MakerBot’s MinFill arrived quietly last night as a firmware upgrade for existing customers, and the company is already calling it a “big benchmark in speed and widespread adoption of 3D printing.” Many are understandably a bit cautious around such grandiose proclamations from players in this space, particularly when it comes to something as unabashedly unsexy as infill — the support structures inside a model that keep it from collapsing.
At a bare minimum, however, the newly released MinFill setting boasts some potentially impressive numbers. The technology, designed in-house for the company’s Print software, runs an algorithm that determines the minimal amount of material required to create sufficient infill for a model, saving on material and print costs — both major sticking points in the technology’s adoption.
“You can imagine as you print a complex shape, you get a lot of interesting internal geometries that support the shape in the right places,” the company’s VP of Engineering Dave Veisz tells TechCrunch. “The net effect is that it’s going to reduce the amount of filament used and reduce the print time. So, you’re printing less to get your finished product.”
The time and cost savings varies, naturally, from project to project, owing much to different sizes and shapes of objects, but Veisz says the savings to both average out around 30 percent, effectively cutting the amount of material required to print an object by nearly one-third. Really geometrically complex objects, on the other hand, can have savings of upwards of 80 to 90 percent.
It’s a pretty big stretch to imagine the feature being a true driver in the future adoption of desktop 3D printing technology, but it’s easy to see how it can take a major pain point out of the process for existing users, and how, when coupled with future advancements to 3D printing hardware could prove a considerable upgrade to the desktop 3D printing experience.
MinFill, which is a simple setting the user checks before starting a print, changes the process of one from simple repeating lattice or crosshatch structures to unique designs customized to the specific print. “Depending on the geometry,” says the company’s source material, “it builds the smallest possible support structure required inside the object, such as columns that begin narrow and branch out into areas that need support and extremely low density infill to anchor and support those columns.”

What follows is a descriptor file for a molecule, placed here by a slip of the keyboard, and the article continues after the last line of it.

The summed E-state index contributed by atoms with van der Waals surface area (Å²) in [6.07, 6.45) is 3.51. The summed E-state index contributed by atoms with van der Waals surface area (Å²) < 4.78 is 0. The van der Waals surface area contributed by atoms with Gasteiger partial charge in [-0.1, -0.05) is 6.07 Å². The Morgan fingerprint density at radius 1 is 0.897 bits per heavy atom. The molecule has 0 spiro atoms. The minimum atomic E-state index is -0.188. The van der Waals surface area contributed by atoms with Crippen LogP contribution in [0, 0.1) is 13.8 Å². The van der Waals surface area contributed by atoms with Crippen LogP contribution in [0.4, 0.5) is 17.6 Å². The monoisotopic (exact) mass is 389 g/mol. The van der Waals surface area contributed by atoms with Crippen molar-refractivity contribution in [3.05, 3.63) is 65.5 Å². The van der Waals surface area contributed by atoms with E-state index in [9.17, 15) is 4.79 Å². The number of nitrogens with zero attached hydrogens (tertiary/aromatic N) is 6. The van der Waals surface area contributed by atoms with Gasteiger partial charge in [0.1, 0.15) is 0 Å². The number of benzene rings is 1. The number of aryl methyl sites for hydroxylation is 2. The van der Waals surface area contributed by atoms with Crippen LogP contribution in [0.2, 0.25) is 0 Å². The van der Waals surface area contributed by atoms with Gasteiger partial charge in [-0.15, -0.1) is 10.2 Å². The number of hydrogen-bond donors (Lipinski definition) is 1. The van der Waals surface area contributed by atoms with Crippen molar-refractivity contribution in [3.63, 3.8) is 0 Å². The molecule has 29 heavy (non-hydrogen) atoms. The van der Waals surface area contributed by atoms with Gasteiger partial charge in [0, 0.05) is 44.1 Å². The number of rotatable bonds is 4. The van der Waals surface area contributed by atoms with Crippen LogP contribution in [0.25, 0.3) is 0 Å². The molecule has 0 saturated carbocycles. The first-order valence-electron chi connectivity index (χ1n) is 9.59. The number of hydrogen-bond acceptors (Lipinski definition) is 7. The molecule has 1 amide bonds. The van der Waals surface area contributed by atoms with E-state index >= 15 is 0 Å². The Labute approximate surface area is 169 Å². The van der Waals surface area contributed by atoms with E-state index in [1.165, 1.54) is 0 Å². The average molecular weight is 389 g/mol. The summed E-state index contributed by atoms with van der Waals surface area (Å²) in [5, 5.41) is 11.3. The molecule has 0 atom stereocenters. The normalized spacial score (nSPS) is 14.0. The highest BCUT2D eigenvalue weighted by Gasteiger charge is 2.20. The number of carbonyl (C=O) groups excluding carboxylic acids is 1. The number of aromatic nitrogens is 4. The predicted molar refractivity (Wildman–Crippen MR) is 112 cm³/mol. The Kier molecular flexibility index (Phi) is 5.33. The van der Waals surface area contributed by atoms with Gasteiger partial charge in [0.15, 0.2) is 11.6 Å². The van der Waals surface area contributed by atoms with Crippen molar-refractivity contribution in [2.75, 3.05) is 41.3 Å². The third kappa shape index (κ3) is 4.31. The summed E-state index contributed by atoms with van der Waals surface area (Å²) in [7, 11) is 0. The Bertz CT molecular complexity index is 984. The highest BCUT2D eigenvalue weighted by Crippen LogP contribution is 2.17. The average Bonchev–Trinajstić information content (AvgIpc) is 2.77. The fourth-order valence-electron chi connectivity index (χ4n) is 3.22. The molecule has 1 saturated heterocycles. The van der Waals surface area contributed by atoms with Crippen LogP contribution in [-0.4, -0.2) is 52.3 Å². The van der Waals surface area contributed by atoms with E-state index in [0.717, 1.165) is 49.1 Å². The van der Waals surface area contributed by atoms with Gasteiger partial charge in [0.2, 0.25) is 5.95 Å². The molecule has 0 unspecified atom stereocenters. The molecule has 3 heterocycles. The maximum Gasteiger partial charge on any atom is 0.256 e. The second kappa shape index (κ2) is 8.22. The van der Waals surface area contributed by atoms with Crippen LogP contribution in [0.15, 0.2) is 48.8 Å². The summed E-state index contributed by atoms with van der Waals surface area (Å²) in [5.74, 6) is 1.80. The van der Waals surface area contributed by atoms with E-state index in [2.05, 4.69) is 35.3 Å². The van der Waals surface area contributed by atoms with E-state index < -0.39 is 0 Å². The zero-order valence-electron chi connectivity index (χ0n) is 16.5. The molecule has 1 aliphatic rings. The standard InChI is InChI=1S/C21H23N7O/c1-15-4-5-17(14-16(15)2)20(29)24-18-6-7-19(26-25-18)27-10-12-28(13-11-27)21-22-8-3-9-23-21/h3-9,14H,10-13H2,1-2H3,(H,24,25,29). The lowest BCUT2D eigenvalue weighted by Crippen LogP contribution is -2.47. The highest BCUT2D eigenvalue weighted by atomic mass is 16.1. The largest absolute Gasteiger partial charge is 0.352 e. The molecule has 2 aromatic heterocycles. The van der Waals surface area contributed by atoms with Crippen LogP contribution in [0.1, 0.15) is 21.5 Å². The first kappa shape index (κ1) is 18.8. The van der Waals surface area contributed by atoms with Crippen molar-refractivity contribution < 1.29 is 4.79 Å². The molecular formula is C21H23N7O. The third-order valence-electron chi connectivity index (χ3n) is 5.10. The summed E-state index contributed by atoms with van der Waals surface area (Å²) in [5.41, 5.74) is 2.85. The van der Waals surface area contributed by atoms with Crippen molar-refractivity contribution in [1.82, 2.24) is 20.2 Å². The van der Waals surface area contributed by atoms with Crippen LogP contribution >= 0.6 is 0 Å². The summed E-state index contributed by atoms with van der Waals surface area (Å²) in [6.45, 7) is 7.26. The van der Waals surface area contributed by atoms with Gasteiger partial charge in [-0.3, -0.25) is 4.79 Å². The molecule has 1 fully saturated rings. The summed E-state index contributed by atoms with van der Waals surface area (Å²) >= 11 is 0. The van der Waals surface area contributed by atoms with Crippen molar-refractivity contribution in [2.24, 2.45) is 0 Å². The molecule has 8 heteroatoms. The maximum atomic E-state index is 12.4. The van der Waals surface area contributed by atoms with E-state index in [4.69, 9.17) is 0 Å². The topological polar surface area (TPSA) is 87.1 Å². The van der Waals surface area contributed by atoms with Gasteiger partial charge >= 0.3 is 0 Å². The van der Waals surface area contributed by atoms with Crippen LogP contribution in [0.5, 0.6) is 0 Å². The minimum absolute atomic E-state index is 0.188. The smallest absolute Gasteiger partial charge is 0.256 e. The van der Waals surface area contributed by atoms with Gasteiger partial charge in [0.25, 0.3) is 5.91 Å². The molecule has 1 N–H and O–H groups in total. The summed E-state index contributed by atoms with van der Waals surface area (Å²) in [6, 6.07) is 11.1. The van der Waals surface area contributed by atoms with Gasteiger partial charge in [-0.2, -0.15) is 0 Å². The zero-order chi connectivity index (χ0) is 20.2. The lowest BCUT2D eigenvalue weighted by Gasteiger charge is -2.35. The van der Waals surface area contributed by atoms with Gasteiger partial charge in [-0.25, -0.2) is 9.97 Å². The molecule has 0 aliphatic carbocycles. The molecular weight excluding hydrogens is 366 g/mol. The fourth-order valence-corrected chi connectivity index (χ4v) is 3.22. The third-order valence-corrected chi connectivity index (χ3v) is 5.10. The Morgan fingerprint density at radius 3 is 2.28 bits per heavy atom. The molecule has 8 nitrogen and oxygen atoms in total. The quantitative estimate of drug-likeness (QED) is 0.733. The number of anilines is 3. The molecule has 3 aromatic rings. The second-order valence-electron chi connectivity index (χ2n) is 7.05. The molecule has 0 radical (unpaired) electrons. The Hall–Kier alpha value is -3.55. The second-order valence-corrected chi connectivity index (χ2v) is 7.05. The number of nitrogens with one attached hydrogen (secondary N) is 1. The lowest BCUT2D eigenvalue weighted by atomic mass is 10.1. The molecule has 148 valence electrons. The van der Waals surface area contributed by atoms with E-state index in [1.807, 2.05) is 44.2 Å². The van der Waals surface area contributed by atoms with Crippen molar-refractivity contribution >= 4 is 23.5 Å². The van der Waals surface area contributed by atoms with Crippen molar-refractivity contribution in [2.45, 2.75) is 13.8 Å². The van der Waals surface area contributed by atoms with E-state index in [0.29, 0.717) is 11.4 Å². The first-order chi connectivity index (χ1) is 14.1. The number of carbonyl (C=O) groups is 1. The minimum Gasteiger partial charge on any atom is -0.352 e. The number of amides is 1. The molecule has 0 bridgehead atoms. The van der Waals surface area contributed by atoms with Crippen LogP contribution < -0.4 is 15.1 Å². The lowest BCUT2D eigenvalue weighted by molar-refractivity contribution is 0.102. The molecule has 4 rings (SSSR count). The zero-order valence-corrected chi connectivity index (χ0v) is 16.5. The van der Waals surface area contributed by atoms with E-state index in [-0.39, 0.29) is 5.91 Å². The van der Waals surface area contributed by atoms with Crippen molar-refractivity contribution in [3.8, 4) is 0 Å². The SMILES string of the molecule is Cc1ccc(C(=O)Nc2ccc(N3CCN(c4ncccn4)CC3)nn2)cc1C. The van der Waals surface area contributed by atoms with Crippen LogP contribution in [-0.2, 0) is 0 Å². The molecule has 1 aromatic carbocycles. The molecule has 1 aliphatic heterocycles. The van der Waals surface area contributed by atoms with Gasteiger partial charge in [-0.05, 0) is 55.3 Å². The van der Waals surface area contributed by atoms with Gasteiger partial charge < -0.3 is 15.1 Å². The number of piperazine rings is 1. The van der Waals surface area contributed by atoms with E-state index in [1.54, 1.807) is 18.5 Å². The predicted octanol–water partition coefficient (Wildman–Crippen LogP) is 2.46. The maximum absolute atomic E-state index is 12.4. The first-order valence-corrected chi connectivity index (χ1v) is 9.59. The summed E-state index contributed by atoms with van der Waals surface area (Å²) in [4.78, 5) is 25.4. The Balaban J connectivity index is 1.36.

“It’s pretty complicated,” says Veisz. “It’s something that’s pretty easy to conceptualize but pretty hard to execute. There are ways it can be done with a lot of manual work, but having it work for variable geometry simply by selecting a print mode is very difficult.”
It’s a small but potentially important step forward for a company has been going through a pretty major transitional phase in recent years, following an initial wave of hype around the technology. MakerBot announced new products back in September after a fairly long stretch of silence, doubling down on its commitment to the educational sector.
At the time, the company told the press that the sector comprises somewhere in the neighborhood of 60 percent of its business, having shipped to 5,000 schools as of 2015 (the last time it publicly released numbers).
For MakerBot, MinFill is a play at the professional space — which is more in the neighborhood of 30 percent of the company’s purchase base (with consumers coming in at around 10 percent). Models made with the setting aren’t particularly durable. Rather, it’s designed with prototyping in mind.
“We’re actually seeing desktop 3D printing disrupting industrial markets,” says Josh Snider from the company’s media relations team. “So, companies that would otherwise outsource for a really expensive Objet print or would be purchasing a $100,000 to $1 million machine from our parent company [Stratasys], we’re seeing them call on desktop 3D printing more often.”